As you can see, our theme has a parent named Theme.AppCompat.Light.DarkActionBar (feel free to modify this using code autocompletion to see what other themes are available) and defines three custom colors: colorPrimary, colorPrimaryDark, and colorAccent. This is a convention introduced by using Material Design and AppCompat, that allows us to quickly change the color scheme of the entire application. This AppCompat Theme is a back-port of Material theme (available only on Android 5.0+) to use on older platforms, which is the preferred way to go for the sake of backward compatibility.

Notice the prompt Edit all themes in the project in the theme editor. -- click on Open editor, it will display the visual editor which helps to find the right color scheme by displaying previews of visual components. This is a very helpful tool.

To customise a color scheme manually, you can always go to /res/values/colors.xml and modify the values, or add new ones with the corresponding theme properties in styles.xml.

Toolbar

The Toolbar is essentially a concrete implementation of App Bar, which has been previously known as the Action Bar. Although visually very similar, the Toolbar brings improvements over the well-known actionbar pattern — being a ViewGroup, it can contain arbitrary widgets within itself and can be placed anywhere in your application layout. It is not part of a window decoration (as a theme attribute) anymore.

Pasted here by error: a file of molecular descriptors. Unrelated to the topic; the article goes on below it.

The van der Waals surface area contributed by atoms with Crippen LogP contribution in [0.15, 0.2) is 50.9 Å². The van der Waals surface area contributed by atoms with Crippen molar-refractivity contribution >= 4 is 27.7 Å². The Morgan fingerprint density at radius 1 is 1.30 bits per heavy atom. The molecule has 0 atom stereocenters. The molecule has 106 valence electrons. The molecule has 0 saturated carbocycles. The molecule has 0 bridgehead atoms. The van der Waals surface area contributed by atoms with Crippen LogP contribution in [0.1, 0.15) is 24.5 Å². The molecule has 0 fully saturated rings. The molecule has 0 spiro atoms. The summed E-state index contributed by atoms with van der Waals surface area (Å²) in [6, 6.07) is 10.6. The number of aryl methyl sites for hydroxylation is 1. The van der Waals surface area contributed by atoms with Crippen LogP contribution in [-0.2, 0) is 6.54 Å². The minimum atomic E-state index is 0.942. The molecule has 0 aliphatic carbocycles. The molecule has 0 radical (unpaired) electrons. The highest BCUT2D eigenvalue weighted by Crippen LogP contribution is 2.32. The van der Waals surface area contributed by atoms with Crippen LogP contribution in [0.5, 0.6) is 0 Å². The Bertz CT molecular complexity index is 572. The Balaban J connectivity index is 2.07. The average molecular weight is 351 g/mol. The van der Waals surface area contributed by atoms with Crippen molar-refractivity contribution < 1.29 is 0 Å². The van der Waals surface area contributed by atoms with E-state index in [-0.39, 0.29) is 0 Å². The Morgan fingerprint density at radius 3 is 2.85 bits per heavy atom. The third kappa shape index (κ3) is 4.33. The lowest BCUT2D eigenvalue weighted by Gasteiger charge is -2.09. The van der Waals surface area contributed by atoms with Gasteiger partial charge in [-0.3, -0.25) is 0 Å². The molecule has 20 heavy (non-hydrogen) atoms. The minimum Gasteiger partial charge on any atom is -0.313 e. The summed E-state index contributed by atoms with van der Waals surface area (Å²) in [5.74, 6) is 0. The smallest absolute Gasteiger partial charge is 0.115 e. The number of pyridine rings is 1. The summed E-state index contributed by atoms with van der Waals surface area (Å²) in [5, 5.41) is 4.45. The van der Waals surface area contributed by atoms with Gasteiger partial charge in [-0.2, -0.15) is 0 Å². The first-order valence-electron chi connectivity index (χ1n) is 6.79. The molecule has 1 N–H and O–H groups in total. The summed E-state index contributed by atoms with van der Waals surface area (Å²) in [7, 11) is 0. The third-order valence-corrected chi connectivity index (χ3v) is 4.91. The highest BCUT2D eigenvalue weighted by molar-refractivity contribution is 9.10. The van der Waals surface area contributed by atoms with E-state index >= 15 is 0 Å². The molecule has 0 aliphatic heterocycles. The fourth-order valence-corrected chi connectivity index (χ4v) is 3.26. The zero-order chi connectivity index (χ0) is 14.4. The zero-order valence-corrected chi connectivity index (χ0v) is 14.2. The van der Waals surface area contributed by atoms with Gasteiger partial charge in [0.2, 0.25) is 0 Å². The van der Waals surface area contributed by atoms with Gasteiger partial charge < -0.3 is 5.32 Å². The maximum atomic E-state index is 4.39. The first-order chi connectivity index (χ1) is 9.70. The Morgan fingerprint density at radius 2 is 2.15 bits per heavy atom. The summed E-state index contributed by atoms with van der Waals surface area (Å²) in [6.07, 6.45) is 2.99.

Include the Toolbar

Our currently applied theme Theme.AppCompat.Light.DarkActionBar does just that — provides the ActionBar. Let us change that to Theme.AppCompat.Light.NoActionBar in styles.xml. Now there is no default ActionBar added to our Activity layouts, so we need to add it as another widget in the View hierarchy.

<?xml version="1.0" encoding="utf-8"?>  
<RelativeLayout xmlns:android="http://schemas.android.com/apk/res/android"  
                xmlns:tools="http://schemas.android.com/tools"
                android:layout_width="match_parent"
                android:layout_height="match_parent"
                tools:context="io.github.adamjodlowski.playground.MainActivity">

    <android.support.v7.widget.Toolbar
        android:id="@+id/toolbar"
        android:layout_width="match_parent"